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  1. Learning at City Conference 2017
  2. Conference Sessions
Learning Enhancement and Development

Session 3J - Paper 2

Design for Flow : strategies for engaging students and integrating activities in Cass’s online Global Finance MSc

Mr Leonard Houx - Cass Business School, City, University of London

This workshop is about a design project for Cass’s online MSc, which has involved the development of online activities, multimedia and a new ‘look and feel’ (i.e. Moodle theme) for the VLE.

When online learning, how do you move from building a loose aggregation of one-off activities to a designing an interconnected sequence, a narrative? How do build a sense connection between online activities? We call this ‘designing for flow’.

This paper will discuss the design strategies we used for Cass Business School’s Online MSc in Global Finance. We were concerned to enhance engagement and felt that the best way to do this would be to create a greater sense of flow – focussed flow – in almost every sense: the interface, instructional design, messaging and navigation. To enhance engagement, through flow, have used methods from UX design, wayfinding, typography, online marketing and instructional design.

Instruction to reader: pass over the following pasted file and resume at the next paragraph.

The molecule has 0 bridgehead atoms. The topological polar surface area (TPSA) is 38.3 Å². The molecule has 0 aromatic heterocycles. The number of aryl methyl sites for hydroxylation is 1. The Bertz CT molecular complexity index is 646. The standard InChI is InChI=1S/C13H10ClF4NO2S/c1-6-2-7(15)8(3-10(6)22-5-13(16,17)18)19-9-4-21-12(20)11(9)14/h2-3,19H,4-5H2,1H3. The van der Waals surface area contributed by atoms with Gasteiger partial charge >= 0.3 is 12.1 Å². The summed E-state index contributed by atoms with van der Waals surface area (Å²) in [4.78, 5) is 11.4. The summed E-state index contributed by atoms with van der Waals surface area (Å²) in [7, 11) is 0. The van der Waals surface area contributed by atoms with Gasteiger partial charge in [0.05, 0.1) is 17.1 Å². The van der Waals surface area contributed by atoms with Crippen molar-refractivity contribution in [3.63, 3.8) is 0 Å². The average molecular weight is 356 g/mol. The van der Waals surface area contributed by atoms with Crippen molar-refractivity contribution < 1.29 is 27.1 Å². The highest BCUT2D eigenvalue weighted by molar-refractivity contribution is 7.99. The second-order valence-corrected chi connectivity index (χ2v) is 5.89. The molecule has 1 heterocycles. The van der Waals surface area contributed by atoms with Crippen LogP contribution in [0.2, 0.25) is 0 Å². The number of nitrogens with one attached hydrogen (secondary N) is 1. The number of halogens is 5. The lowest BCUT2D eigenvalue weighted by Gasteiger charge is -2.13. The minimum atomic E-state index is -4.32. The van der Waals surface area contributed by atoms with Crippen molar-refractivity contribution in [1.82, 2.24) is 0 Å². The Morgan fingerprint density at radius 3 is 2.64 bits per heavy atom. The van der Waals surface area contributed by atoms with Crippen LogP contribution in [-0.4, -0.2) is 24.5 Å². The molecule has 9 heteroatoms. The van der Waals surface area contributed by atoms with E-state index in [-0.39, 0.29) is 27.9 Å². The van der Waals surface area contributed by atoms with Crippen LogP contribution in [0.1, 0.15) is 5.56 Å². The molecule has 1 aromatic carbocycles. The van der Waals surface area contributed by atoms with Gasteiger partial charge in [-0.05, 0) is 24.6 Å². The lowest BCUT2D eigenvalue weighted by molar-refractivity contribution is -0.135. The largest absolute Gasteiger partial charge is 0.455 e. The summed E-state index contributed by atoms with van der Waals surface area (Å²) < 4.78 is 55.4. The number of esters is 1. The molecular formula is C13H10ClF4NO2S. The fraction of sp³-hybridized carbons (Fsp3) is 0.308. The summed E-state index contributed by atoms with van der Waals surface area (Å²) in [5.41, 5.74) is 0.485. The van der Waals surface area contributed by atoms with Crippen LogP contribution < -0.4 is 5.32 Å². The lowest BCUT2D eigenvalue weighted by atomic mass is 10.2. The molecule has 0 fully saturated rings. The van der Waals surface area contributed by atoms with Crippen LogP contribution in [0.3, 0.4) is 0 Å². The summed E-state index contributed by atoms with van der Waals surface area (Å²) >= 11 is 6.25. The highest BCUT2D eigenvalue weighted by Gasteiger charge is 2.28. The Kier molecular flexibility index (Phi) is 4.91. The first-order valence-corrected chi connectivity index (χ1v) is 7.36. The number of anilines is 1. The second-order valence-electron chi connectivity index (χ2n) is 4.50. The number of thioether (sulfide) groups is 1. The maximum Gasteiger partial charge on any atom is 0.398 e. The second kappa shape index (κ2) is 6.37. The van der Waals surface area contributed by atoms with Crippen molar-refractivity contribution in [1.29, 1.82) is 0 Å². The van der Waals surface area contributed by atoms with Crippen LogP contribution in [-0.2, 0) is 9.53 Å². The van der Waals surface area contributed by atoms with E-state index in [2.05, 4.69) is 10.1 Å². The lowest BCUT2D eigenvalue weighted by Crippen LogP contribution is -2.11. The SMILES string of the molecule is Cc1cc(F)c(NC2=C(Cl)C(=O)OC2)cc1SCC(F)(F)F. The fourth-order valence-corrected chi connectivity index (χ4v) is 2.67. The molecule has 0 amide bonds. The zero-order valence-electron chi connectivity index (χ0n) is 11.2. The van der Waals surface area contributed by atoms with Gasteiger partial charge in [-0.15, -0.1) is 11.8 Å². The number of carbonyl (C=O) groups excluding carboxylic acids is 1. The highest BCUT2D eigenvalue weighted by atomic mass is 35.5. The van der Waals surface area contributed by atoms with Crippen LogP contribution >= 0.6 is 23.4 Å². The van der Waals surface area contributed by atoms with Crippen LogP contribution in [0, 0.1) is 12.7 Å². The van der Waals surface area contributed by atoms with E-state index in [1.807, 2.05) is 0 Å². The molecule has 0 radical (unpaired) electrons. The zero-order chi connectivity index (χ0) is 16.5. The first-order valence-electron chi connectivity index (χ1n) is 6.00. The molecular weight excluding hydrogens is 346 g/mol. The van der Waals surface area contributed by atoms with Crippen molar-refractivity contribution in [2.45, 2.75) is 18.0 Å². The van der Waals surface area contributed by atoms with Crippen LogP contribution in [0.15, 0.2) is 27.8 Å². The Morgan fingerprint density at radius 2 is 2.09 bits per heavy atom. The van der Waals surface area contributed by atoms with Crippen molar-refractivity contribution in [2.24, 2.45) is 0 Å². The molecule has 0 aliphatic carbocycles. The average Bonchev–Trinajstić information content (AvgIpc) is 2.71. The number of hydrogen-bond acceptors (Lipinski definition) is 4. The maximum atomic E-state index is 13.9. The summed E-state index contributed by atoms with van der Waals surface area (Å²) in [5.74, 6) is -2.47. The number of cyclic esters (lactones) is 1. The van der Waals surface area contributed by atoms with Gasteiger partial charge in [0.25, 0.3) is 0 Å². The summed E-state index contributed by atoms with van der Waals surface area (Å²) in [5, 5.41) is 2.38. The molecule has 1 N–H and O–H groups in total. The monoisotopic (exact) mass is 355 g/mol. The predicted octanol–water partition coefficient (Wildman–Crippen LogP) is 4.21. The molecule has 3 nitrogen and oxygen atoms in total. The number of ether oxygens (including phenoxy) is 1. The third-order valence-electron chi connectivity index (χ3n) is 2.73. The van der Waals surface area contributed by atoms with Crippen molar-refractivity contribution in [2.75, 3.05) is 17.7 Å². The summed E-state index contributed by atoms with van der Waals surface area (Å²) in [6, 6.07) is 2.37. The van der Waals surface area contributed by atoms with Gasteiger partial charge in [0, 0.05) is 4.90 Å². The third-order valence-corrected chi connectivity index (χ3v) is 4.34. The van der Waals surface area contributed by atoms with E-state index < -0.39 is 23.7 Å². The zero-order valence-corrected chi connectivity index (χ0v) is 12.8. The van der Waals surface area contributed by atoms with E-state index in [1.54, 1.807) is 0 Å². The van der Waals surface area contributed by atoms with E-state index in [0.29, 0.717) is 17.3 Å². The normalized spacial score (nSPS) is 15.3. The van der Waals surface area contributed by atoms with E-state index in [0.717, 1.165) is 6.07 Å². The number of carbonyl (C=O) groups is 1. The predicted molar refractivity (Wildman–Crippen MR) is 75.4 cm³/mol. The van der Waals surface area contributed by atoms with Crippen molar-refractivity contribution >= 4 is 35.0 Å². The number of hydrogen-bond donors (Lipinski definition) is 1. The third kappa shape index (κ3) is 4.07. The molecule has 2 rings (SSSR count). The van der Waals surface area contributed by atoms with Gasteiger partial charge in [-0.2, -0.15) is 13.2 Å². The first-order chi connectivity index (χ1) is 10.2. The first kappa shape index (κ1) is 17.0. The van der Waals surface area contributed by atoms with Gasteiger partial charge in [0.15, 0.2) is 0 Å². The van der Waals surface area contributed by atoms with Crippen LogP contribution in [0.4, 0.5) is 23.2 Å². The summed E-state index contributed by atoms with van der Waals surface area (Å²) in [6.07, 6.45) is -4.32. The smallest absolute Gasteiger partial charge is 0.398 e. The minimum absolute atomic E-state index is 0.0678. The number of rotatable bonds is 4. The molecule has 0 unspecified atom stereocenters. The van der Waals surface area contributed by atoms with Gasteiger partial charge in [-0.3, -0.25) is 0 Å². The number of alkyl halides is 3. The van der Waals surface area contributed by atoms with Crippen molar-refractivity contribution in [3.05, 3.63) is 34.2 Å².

The results have been excellent. Our work was lauded by the Moodle News as ‘revolutionary’ and by the Moodle Community as a work of ‘vision’. Engagement has been high and students have reported being very happy with the course, especially the level of support and feedback they receive – although we have also learned some important lessons along the way.

Specifically, we will consider.

*Motivation: Which strategies work best for motivating students? What strategies don’t work? How do you explain the relevance of your content?
*Navigation: How should students move around their online course? And how can we shape that journey? What wayfinding information do students need to navigate the course, know where they are, and manage their own time?
*Sequencing: Which sequencing strategies work best for distance learning? What shape can/should a lesson take?
*Typography: What typographic details do you need to be careful about? How can you avoid them?
*Formatting: What HTML-based techniques can you use to make your course more professional and appealing?

In the discussion to follow, we will consider what our project can mean for the skills required in technology enhanced learning.

References

Black, P., Harrison, C. Lee, C., Marshall, B., & William D. (2003). Assessment for learning: Putting it into practice. Maidenhead, UK: Open University Press.

Iske, S. (2011) ’Navigational Paths and Didactical Patterns’ in Investigations of E-Learning Patterns: Context Factors, Problems and Solutions. Kohls, C. ed. Hershey, PA: Information Science Publishing.

Nielsen, J. (2000) Designing Web Usability: The Practice of Simplicity. San Francisco, CA: New Riders Press.

Ritchart, R. Church, M., & Morrison, K. (2011) Making Thinking Visible: How to Promote Engagement, Understanding, and Independence for All Learners. San Francisco, CA, USA: Jossey Bass.

Willingham, D. (2010) Why Don't Students Like School?: A Cognitive Scientist Answers Questions About How the Mind Works and What It Means for the Classroom. San Francisco, CA, USA: Jossey Bass.

Wrobelski, L. (2008) Web Form Design. Brooklyn, NY: Rosenfeld Media.